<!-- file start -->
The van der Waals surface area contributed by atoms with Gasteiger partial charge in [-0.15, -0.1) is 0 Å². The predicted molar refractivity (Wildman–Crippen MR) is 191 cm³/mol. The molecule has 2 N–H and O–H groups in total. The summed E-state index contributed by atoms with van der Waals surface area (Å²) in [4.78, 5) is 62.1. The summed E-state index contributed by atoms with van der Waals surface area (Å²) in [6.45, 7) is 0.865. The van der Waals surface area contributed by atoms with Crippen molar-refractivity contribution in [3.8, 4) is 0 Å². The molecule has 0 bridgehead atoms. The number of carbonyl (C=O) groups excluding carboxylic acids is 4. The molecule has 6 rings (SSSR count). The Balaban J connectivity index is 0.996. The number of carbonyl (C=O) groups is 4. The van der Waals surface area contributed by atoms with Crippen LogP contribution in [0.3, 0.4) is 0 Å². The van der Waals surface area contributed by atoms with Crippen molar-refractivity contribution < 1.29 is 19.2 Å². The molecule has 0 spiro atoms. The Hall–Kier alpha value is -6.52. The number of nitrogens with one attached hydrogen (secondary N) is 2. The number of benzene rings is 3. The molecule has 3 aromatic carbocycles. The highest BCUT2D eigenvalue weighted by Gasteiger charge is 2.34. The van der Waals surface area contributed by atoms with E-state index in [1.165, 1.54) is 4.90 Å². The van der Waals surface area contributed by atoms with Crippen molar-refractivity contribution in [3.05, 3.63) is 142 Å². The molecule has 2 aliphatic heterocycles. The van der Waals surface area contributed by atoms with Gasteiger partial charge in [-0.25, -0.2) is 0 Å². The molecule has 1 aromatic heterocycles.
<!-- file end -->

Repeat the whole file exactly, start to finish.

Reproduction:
The van der Waals surface area contributed by atoms with Gasteiger partial charge in [-0.15, -0.1) is 0 Å². The predicted molar refractivity (Wildman–Crippen MR) is 191 cm³/mol. The molecule has 2 N–H and O–H groups in total. The summed E-state index contributed by atoms with van der Waals surface area (Å²) in [4.78, 5) is 62.1. The summed E-state index contributed by atoms with van der Waals surface area (Å²) in [6.45, 7) is 0.865. The van der Waals surface area contributed by atoms with Crippen molar-refractivity contribution in [3.8, 4) is 0 Å². The molecule has 0 bridgehead atoms. The number of carbonyl (C=O) groups excluding carboxylic acids is 4. The molecule has 6 rings (SSSR count). The Balaban J connectivity index is 0.996. The number of carbonyl (C=O) groups is 4. The van der Waals surface area contributed by atoms with Crippen LogP contribution in [0.3, 0.4) is 0 Å². The van der Waals surface area contributed by atoms with Crippen molar-refractivity contribution < 1.29 is 19.2 Å². The molecule has 0 spiro atoms. The Hall–Kier alpha value is -6.52. The number of nitrogens with one attached hydrogen (secondary N) is 2. The number of benzene rings is 3. The molecule has 3 aromatic carbocycles. The highest BCUT2D eigenvalue weighted by Gasteiger charge is 2.34. The van der Waals surface area contributed by atoms with E-state index in [1.165, 1.54) is 4.90 Å². The van der Waals surface area contributed by atoms with Crippen molar-refractivity contribution in [3.05, 3.63) is 142 Å². The molecule has 2 aliphatic heterocycles. The van der Waals surface area contributed by atoms with Gasteiger partial charge in [-0.25, -0.2) is 0 Å². The molecule has 1 aromatic heterocycles.